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Epidemiology of Depression Throughout the Female Life Cycle

Vivien K. Burt, MD, PhD, Kira Stein, MD

Published: July 1, 2002

Article Abstract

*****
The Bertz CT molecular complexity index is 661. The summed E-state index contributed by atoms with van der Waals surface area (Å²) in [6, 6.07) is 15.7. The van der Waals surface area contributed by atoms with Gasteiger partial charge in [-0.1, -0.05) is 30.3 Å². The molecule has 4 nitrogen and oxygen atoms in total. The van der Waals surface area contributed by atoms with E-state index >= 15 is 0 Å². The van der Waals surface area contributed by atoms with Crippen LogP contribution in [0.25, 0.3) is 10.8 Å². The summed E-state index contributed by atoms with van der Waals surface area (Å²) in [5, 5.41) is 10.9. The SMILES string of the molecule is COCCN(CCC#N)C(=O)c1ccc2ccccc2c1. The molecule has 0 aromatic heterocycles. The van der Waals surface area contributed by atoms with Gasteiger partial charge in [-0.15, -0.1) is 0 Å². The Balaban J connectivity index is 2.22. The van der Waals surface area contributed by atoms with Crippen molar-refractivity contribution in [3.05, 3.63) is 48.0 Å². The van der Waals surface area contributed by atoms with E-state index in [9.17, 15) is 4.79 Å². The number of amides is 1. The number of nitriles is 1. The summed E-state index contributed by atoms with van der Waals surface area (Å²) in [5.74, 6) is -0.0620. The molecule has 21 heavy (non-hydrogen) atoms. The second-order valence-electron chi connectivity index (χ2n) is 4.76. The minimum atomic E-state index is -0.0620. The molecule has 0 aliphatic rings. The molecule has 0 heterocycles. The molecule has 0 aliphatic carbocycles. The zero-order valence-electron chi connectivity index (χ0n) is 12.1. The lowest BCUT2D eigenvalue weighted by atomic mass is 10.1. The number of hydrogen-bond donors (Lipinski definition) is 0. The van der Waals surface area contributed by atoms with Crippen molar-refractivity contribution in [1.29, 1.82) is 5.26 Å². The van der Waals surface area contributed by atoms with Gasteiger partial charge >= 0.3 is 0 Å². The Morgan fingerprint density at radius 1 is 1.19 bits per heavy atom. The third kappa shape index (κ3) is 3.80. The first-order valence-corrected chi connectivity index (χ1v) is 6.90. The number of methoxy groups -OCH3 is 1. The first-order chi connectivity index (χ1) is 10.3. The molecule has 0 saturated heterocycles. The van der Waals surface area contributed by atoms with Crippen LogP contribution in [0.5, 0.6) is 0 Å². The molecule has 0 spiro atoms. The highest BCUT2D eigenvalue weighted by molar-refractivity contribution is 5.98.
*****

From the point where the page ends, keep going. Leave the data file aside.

Women are at an increased risk for first onset of major depression from early adolescence untiltheir mid-50s and have a lifetime rate of major depression 1.7 to 2.7 times greater than that for men.There is accumulating evidence that certain reproductive-related hormonal changes place womenat increased risk for depression. For example, puberty marks the beginning of increased risk for depressionin women. Most women report physical or emotional symptoms premenstrually, with somesevere enough to be diagnosed as premenstrual dysphoric disorder. While pregnancy does not increasethe risk for depression, women with past histories of depression are at risk for recurrent episodesor relapse if antidepressant medications are discontinued. Hormonal changes during the postpartumperiod also increase the incidence of depression. Similarly, women transitioning through perimenopause,particularly those with past psychiatric histories, report depressive symptoms. Prophylaxis andtreatment to minimize severity in cases of recurrence are discussed in the article, using reproductivetransitional events as markers.

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